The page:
Dining in the Dark

The first Dining in the Dark experience took place in Paris (who here is surprised?). The event was put on by a man, Michael Reilhac, in 1997. After this, some other Frenchmen got the idea of opening up actual restaurants in the dark. In 1999, the first permanent restaurant was called Blindekuh, which means Blind Man's Buff in German, located in Zurich, Switzerland. Opened by blind clergyman, Jorge Spielmann, who wanted sighted customers to have the experience of blindness. The idea came to Spielmann when he had had friends dine blindfolded at his own home and they expressed greater enjoyment eating their meal through the senses of taste and smell. 

Events like this are often done two different ways, the restaurant is kept in complete darkness. Meaning no lamps, flashlights, camera phones, or glow sticks. The other, that customers are blindfolded instead. 

Before entering, customers choose their meal, selecting options more generic, like chicken , or fish. Some people might see eating in the dark as an unsettling experience, but the meals are usually orchestrated with the idea in mind that the customer has limited ability to aim their knife and fork.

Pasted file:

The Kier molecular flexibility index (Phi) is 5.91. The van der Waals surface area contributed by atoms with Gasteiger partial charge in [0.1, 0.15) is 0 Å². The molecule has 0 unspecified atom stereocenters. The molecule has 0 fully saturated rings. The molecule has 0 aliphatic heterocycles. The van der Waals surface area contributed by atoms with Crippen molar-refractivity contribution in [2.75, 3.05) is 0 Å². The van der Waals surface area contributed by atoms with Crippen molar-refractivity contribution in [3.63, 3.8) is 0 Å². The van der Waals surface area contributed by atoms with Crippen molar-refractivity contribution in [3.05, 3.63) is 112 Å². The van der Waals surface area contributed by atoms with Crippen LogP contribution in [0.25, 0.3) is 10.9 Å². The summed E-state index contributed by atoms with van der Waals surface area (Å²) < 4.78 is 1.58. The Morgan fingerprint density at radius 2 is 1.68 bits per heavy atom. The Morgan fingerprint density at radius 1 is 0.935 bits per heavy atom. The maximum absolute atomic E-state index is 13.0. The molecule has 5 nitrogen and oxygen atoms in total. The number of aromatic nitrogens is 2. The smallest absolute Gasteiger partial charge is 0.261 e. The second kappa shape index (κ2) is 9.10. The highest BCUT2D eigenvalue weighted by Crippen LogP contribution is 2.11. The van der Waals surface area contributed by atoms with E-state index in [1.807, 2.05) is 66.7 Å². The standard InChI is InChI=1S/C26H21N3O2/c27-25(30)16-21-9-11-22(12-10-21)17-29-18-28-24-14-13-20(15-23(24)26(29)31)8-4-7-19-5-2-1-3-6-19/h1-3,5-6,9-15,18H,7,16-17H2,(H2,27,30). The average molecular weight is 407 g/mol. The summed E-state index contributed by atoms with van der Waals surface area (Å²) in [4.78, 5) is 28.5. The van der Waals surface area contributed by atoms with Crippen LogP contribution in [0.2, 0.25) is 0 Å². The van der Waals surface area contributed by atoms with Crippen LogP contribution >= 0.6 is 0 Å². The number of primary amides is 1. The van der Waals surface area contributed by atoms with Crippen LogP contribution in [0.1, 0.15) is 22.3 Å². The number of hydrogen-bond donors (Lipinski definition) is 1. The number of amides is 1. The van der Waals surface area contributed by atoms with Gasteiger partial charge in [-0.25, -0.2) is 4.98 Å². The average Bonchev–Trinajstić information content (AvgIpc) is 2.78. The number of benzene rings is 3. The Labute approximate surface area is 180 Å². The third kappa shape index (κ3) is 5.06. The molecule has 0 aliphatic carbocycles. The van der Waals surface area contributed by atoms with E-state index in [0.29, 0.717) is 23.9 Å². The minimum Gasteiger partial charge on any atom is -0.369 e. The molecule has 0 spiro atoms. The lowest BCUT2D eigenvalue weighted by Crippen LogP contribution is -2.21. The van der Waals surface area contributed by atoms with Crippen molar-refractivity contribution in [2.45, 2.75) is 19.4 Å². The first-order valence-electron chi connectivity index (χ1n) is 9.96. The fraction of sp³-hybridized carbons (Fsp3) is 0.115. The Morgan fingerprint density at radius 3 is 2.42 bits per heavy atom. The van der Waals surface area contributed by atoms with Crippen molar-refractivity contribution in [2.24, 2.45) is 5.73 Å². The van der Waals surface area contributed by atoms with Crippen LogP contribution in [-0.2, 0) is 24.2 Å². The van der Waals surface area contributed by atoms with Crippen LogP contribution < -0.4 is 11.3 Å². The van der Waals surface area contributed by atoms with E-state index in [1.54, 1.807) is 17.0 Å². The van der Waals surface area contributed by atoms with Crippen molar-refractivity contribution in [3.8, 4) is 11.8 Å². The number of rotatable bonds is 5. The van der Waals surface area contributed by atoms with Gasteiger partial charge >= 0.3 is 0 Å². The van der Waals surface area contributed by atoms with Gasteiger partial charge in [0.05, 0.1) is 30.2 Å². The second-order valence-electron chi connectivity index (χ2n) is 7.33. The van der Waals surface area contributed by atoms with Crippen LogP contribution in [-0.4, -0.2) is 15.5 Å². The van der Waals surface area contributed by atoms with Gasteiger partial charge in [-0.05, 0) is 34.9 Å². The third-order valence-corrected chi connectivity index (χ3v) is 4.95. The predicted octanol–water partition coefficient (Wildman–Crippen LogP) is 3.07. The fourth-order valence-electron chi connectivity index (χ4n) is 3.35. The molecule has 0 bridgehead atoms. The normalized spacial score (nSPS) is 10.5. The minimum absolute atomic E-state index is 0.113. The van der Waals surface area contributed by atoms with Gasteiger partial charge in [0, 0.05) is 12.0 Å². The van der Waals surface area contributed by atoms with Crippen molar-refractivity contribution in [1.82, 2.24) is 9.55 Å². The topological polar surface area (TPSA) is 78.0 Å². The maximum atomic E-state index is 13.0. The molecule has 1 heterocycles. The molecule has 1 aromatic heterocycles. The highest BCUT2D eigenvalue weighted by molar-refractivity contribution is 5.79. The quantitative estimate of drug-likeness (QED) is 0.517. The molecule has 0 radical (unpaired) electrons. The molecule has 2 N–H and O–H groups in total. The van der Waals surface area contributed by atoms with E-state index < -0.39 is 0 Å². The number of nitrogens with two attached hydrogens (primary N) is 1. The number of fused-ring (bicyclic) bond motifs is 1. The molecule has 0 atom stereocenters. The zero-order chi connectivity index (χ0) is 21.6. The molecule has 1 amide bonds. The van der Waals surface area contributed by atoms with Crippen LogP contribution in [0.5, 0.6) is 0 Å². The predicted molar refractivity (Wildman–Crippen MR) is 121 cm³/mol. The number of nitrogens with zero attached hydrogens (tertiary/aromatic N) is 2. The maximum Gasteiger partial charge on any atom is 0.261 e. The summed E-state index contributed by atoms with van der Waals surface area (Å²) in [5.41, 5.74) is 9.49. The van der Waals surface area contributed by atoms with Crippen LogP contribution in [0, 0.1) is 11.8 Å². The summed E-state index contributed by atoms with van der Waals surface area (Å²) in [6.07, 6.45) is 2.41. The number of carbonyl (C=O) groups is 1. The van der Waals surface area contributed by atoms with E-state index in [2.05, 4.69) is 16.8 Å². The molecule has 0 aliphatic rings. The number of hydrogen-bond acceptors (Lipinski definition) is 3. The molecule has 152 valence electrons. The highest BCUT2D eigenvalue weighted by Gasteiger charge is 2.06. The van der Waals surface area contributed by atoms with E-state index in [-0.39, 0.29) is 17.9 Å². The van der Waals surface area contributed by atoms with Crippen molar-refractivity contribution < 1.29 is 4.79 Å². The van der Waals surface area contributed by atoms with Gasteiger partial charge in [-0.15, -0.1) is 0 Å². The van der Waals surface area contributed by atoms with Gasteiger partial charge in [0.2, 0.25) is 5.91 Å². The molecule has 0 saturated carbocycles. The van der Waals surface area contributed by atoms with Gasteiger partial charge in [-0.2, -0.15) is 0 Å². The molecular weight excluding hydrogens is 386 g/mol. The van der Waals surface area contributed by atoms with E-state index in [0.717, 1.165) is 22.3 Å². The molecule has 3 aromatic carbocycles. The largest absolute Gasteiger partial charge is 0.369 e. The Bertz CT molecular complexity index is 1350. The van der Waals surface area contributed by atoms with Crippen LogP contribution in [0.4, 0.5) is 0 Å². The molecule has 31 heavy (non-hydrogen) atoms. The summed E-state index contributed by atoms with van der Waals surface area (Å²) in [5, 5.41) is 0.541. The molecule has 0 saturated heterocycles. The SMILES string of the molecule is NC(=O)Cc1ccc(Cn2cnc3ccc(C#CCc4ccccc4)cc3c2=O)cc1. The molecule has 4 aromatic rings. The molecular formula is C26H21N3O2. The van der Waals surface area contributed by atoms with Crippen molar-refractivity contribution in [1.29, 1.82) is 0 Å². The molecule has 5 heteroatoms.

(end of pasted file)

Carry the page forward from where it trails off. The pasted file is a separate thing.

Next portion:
A fun fact you might not know, is that many dark restaurants employ blind or visually impaired waiters and guides, so they can work in darkened surroundings with little difficulty. 

Dark dining can also be a staged event, or events may operate at a pop-up location. Many events offer live music or storytelling to accompany the meal. 

Savannah Center for Blind and Low Vision is excited to announce the second annual Dining in The Dark. This exceptional event gives guests an intimate understanding of vision loss. Embassy Suites will again host this unique gala dinner designed to raise awareness about vision loss. 

Experience a sumptuous three-course meal served in complete darkness with the help of Savannah Metro's SWAT Team using their night-vision equipment. 


For more information and to be a highly visible sponsor of this event, please visit the website or contact Leslie Eatherly: leatherly@savannahcblv.org